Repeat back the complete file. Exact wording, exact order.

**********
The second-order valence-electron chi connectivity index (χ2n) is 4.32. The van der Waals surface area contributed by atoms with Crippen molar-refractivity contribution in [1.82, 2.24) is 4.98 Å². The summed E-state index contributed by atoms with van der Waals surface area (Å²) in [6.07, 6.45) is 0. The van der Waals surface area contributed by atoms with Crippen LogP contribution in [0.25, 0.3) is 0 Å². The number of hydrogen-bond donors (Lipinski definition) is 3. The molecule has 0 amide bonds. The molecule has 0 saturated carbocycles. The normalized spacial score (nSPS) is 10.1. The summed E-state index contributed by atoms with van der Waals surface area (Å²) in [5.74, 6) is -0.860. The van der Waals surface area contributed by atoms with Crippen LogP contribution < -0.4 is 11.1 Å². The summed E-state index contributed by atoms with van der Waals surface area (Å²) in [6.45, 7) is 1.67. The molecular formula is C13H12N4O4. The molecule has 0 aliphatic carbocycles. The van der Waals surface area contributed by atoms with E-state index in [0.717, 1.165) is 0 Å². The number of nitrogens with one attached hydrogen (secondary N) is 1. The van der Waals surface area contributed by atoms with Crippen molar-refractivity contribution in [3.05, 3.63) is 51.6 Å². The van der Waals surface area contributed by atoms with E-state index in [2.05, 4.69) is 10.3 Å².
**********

The second-order valence-electron chi connectivity index (χ2n) is 4.32. The van der Waals surface area contributed by atoms with Crippen molar-refractivity contribution in [1.82, 2.24) is 4.98 Å². The summed E-state index contributed by atoms with van der Waals surface area (Å²) in [6.07, 6.45) is 0. The van der Waals surface area contributed by atoms with Crippen LogP contribution in [0.25, 0.3) is 0 Å². The number of hydrogen-bond donors (Lipinski definition) is 3. The molecule has 0 amide bonds. The molecule has 0 saturated carbocycles. The normalized spacial score (nSPS) is 10.1. The summed E-state index contributed by atoms with van der Waals surface area (Å²) in [5.74, 6) is -0.860. The van der Waals surface area contributed by atoms with Crippen LogP contribution < -0.4 is 11.1 Å². The summed E-state index contributed by atoms with van der Waals surface area (Å²) in [6.45, 7) is 1.67. The molecular formula is C13H12N4O4. The molecule has 0 aliphatic carbocycles. The van der Waals surface area contributed by atoms with E-state index in [0.717, 1.165) is 0 Å². The number of nitrogens with one attached hydrogen (secondary N) is 1. The van der Waals surface area contributed by atoms with Crippen molar-refractivity contribution in [3.05, 3.63) is 51.6 Å². The van der Waals surface area contributed by atoms with E-state index in [2.05, 4.69) is 10.3 Å².